When I used to run vulnerability management for a previous employer, my colleagues and internal clients would stop me in the corridors and ask, “Hey Mukul, how vulnerable are we today?” Of course, this question was largely unanswerable or, at best, deserving of a rhetorical answer. Yet not wanting to appear clueless about my area of responsibility, over time I found myself responding as to whether we were better or worse off than the last week or the last month. This response would normally satisfy most, but a few curious folks would ask how I knew that. I did not know how I knew, but doing the job day in and day out gave me a gut feeling...or so I thought.
My colleagues and I challenged ourselves to think analytically about what gave us the intuition on whether we were more or less vulnerable than, say, yesterday or last month. Just a little bit of thought made it clear that what we thought of as expert judgment was anything but. We were basing our conclusion on what we knew of the latest metrics on security updates and patches that had been released recently, but had not yet been applied in our environment. Not only that, we were also considering the trajectory of our vulnerability metrics, i.e., the direction in which the trend line was headed and how fast. This realization was the genesis of my recent Journal article, where the proposal is to consider the velocity and distance from a good state and the persistence of badness over time. This contrasts with considering the absolute measure of a metric, which, while important, is often inconsistent with the way humans interpret information over time.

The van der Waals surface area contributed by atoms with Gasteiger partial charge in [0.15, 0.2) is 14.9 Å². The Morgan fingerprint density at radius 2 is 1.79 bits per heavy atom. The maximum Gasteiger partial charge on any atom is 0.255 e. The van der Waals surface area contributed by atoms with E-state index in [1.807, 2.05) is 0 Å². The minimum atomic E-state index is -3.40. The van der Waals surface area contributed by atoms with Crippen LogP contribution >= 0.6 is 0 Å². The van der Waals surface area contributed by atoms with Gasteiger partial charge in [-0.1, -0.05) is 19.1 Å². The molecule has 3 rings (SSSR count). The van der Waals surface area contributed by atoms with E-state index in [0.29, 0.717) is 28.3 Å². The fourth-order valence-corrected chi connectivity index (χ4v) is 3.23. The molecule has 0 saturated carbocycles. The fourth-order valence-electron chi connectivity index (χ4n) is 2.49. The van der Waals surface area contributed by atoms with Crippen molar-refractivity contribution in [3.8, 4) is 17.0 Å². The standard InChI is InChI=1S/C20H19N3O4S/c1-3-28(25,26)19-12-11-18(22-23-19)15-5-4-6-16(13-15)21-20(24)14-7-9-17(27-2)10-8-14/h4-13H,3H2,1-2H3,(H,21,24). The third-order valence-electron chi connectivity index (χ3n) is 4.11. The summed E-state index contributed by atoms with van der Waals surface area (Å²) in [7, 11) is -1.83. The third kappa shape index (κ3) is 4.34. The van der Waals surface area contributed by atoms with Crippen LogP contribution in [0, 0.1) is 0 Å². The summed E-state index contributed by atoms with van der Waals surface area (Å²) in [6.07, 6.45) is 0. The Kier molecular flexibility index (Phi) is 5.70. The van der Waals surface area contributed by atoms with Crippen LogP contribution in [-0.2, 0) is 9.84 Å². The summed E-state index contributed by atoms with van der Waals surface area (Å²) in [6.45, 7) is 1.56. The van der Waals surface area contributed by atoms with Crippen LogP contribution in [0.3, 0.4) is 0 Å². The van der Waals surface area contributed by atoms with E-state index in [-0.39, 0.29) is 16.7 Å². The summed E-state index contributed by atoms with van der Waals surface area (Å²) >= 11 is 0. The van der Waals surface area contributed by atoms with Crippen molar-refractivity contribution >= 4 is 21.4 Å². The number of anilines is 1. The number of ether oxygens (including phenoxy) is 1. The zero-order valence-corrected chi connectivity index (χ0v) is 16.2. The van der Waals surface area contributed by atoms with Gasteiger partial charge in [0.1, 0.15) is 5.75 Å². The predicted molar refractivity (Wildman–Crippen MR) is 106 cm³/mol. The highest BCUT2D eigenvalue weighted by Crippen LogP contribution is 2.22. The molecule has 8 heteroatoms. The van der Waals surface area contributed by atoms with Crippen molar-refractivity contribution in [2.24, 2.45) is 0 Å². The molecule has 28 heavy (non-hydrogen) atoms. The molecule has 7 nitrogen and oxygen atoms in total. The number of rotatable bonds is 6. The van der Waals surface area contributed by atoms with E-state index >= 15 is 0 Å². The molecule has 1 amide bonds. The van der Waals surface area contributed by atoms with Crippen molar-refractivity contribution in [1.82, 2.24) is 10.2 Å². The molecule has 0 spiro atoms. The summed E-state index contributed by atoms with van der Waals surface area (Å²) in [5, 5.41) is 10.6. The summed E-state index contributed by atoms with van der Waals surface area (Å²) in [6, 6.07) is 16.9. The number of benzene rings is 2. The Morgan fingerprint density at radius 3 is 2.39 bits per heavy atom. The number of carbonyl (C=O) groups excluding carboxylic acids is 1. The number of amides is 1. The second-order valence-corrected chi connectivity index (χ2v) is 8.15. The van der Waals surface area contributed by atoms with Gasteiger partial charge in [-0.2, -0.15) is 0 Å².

In many human endeavors, and information security is no exception, it is the trajectory that is more important than the absolute positioning of whatever is being measured. The first derivative, or the slope and its sign, carry more significance than the underlying data. That phenomenon explains how the rate of change makes one automobile provide more adrenalin than another, not the eventual steady state. It also explains how the victory of the underdog in a sports contest is more thrilling than a confirmation of the favorite.
My recent Journal article provides a more serious take on this topic, proposing a method to convert the rate of change to a bounded measure to support security decisions.
Read Mukul Pareek’s recent ISACA Journal article:
“Standardized Scoring for Security and Risk Metrics,” ISACA Journal, volume 2, 2017.